Diversity is more than just race, ethnicity, or gender. In Africa, oftentimes it’s tribal diversity. When I was in Uganda, I knew that they had eighty-plus different tribes. Because our work in Uganda had been successful, I was asked to come to South Sudan to assist their police.
You have a very impressive background, both in terms of your credentials and your career. What was your greatest motivator when you decided to take this next step and apply to EMBA programs?
I used to play college football. In American football, there are four quarters. I know I’m in the last season of life. I’m comfortable with it. However I’ve got all my time-outs left, and I can still throw a long pass, so I can win this game. As to my greatest motivator, I have a responsibility to the members and staff that worked with me to build my company. I didn’t build this company alone, the employees in the company built it with me. If I time out too soon, I fear that we are still in a business model that’s limited to sustainability. I would like to make sure that the company goes on for a long time. To do that, I knew that I had to change the business template and to do that I needed professional training in business.
I thought, “Well, I’ll apply to a bunch of quality schools. Maybe I can get into one.” However, I wondered if I could really get in. Last year, I had challenges applying to the top EMBA programs on my own, I became much more confident when I sought and received the right advice. This year I was thrilled to make it through the application process and gain acceptance into all of the three EMBA programs to which I had applied. The difference and success I had were clearly due to the expert guidance and motivation from Rebecca at Menlo Coaching.
I believe more in education than most people do. And I believe that there’s a difference in the quality of education. I’ve only been at Yale for a little while, but the things that I’ve learned that I didn’t even know existed are amazing! To paraphrase what has been described as three elements of knowledge: what you know; what you don’t know; and the third one is the most important for most of us, what you don’t know that you don’t even know. Yale has opened up my eyes to so much, and it’s been such a fascinating journey.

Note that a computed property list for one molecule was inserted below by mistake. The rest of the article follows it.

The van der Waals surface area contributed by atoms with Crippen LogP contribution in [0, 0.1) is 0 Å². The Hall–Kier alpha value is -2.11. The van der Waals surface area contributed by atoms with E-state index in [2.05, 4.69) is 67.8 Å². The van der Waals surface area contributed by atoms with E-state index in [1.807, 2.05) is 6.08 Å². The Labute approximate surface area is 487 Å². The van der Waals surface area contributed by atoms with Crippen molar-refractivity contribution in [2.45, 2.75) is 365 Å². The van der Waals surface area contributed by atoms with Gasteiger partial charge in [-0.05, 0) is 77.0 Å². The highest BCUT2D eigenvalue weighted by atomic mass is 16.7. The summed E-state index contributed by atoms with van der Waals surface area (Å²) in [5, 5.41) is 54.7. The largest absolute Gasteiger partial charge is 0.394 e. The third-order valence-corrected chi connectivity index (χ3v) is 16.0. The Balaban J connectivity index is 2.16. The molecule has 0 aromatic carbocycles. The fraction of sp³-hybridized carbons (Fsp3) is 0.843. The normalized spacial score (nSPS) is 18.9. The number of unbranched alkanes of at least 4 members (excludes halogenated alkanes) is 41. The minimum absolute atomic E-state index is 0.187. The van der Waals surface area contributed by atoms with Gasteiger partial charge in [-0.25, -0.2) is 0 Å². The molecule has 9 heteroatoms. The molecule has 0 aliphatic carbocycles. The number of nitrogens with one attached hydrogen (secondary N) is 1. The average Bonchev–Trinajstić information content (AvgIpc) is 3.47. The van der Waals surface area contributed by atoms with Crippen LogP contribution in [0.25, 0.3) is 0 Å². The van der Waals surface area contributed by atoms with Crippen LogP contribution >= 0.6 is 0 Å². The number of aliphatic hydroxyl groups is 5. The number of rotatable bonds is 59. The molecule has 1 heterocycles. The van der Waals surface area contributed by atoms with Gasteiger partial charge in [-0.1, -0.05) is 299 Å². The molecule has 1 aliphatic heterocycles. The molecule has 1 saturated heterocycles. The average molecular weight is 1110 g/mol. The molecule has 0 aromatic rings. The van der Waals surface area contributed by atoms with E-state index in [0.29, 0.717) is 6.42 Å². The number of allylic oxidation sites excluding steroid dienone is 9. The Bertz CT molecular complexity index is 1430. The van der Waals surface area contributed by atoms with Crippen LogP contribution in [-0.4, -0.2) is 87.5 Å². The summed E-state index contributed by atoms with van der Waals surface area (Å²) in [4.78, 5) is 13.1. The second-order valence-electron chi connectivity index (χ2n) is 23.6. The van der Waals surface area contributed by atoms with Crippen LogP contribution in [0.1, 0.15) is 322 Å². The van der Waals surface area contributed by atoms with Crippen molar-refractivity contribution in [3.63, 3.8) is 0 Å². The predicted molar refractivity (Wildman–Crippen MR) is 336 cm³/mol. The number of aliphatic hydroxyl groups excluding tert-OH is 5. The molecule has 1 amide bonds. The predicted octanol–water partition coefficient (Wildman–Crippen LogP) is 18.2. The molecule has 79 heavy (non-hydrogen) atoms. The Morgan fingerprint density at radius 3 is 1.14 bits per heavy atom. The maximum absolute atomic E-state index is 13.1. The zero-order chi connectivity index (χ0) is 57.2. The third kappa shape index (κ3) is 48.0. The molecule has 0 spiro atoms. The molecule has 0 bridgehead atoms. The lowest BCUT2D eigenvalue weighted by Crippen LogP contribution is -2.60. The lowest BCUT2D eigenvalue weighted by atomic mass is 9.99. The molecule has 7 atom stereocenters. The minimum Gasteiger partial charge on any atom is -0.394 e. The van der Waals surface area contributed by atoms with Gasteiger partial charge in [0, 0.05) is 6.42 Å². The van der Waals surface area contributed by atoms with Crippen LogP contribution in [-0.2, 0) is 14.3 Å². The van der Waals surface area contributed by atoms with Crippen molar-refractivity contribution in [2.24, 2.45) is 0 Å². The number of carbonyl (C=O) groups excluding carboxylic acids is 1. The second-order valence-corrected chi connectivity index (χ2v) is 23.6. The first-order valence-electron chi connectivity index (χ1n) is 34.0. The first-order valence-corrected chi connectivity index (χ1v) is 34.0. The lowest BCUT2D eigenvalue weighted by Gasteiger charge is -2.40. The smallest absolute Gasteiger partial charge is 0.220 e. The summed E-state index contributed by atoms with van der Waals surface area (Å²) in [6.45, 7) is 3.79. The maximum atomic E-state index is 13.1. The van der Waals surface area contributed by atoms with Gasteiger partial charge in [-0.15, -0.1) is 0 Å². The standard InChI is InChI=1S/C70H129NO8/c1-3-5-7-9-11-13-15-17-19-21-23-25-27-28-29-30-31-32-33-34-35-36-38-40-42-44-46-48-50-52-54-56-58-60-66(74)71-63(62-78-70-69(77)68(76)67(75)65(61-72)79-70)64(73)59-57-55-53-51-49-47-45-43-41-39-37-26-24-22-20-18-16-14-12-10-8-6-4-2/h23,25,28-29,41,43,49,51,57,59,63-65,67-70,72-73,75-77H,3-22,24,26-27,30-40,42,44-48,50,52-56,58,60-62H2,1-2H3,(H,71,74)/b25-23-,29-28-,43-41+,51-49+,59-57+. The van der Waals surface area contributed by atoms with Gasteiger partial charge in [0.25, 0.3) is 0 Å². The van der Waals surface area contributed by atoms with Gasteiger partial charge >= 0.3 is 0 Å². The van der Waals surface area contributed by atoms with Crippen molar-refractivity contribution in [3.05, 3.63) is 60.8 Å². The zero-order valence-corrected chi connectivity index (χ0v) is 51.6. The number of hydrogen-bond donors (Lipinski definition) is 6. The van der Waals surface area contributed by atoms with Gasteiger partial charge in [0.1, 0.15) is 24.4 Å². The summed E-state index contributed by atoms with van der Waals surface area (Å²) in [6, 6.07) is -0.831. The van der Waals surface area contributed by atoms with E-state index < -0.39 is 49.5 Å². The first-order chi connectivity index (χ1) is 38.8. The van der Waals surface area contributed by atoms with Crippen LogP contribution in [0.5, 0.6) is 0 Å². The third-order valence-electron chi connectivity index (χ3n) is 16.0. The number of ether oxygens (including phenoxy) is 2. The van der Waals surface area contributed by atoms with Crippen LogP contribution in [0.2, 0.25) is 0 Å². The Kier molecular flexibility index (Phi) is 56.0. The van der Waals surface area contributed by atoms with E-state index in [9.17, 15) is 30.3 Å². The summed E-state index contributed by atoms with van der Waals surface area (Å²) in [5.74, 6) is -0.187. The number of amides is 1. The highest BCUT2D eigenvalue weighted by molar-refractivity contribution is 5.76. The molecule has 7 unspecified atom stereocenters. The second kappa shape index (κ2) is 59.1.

Were you concerned about your age when deciding to take on this next step of your education? Did you see it as a barrier, or were you not quite as concerned about it since you already had all these great credentials?
Age is a factor. It’s not just a number. It is a factor. Like most factors, there are pluses and minuses. And age does have its effect on some things. One’s reaction time is definitely affected. My reaction time may have slowed for sure. I may not be able to box as well as I used to; in fact, I just recently took a blow that I should have been able to block in my younger years. My whole arm was bruised up. So, while there are things that you lose along the way, one of the positive effects of age is that if you work at it, you can increase your judgment. I always looked at age as a positive because of that increased judgment and age has given me the opportunity to learn more.